Primary Care Corner with Geoffrey Modest MD: Fasting Lipids? Not so Fast

By Dr. Geoffrey Modest

There was a recent review summarizing the data and strongly suggesting that we use nonfasting lipid testing (see Mora S. JAMA Internal Medicine; published online April 27, 2016).

Details for these recommendations:

  • There was a recent consensus statement from the European Atherosclerosis Society comparing nonfasting with fasting lipids, finding that there was not more than an 8 mg/dl difference in total cholesterol, calculated LDL, non-HDL cholesterol, and up to a 26 mg/dl difference for triglycerides, with no difference in HDL, apo A or B (see Nordestgaard BG. Eur Heart J in press with doi:10.1093/eurheartj/ehw152). They go on to suggest we “consider” a fasting sample if the non-fasting triglycerides are >440 mg/dl.
  • Several studies have found pretty consistently that nonfasting lipids are appropriate for general cardiovascular screening, including the impressive large study by Mora from 2008 mentioned in last blog below. Also there was a meta-analysis of 68 studies which found no diminution of the association between lipids and CVD when using nonfasting measurements
  • Studies that have specifically included both fasting and nonfasting lipid determinations have found similar and sometimes stronger cardiovascular disease associations with nonfasting vs fasting determinations (including LDL and triglycerides)
  • Although many intervention studies have used fasting lipids, 3 large clinical trials with 43000 patients used nonfasting lipid determinations
  • Current recommendations are quite mixed: NCEP suggests fasting lipids, USPSTF recommendations are for either fasting or non-fasting cholesterol and HDL (which is the same as the 2015 NICE recommendations). Even the 2013 ACC/AHA cholesterol guidelines, which suggested that initial screening be with fasting lipids, does allow for nonfasting total and HDL cholesterol (in order to calculate the chol/HDL ratio, or the non-HDL levels)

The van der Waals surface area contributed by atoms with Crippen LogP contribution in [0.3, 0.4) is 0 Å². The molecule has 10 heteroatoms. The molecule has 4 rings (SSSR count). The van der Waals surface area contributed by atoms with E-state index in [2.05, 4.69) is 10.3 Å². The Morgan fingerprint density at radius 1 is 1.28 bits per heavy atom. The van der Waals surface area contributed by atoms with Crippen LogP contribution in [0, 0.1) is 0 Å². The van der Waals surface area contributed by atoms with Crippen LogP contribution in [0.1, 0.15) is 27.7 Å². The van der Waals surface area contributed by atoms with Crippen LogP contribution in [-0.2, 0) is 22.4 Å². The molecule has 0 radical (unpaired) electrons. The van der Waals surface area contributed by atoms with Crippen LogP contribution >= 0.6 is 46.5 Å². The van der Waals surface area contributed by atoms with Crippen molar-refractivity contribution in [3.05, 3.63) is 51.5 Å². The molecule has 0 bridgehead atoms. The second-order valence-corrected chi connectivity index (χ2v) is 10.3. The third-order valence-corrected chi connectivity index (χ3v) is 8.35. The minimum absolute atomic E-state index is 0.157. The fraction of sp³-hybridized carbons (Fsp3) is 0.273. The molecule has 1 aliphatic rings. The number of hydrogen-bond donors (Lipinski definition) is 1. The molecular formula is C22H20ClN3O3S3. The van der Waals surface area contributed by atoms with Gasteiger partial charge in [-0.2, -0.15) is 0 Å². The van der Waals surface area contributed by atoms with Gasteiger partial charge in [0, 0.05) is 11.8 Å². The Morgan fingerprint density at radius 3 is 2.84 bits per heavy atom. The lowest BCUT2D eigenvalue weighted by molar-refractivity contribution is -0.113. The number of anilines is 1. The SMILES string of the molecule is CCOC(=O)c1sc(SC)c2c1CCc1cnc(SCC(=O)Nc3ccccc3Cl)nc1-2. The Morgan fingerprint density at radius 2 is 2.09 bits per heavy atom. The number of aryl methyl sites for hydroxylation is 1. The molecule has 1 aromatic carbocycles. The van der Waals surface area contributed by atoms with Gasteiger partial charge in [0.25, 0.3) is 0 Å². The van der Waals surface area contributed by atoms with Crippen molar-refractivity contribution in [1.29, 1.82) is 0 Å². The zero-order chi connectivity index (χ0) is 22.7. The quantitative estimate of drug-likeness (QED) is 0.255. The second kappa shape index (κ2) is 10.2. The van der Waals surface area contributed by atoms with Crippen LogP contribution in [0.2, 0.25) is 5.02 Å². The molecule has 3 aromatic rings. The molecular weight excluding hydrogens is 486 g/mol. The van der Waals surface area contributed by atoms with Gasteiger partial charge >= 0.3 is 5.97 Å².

A few comments:

  • I personally have been only using nonfasting lipid measurements for the past 20+ years after I saw a study from the Boston VA hospital which showed very small differences (<10%) between fasting and nonfasting values, with the huge benefit of ordering nonfasting blood work being that I could get the lab test when I was seeing the patient (i.e., the patient did not have to return in a fasting state, the test would get done more reliably, and with diabetics it seemed a mixed message to say that one needs to regularize their eating patterns as much as possible but come in tomorrow am before breakfast to get your blood test…). Since then, there have been a variety of studies confirming the utility and some suggesting the superiority of nonfasting levels.
  • Even the data on triglycerides, which have the most variation with eating, find that nonfasting triglycerides are a better predictor of cardiovascular events than fasting (there were several articles in a single issue of JAMA in 2007 finding this, including Bansal S. JAMA 2007; 298: 309). Perhaps this should not be surprising, since we do seem to eat pretty regularly/perhaps too often and our bodies are more exposed to nonfasting than fasting lipids. And there are even studies showing that the role of triglycerides is even more important in those with larger areas under the curve after eating: given the same meal, some people have more profound and longer lasting increases in triglycerides, which seems to correlate with more clinical disease).
  • Since I have written about this before, I will add a blog from 8/4/14, which also refers to the blog from 11/14/12, and also refers to the study by Samia Mora from 2008, who wrote the article above.

Blog from 8/4/14: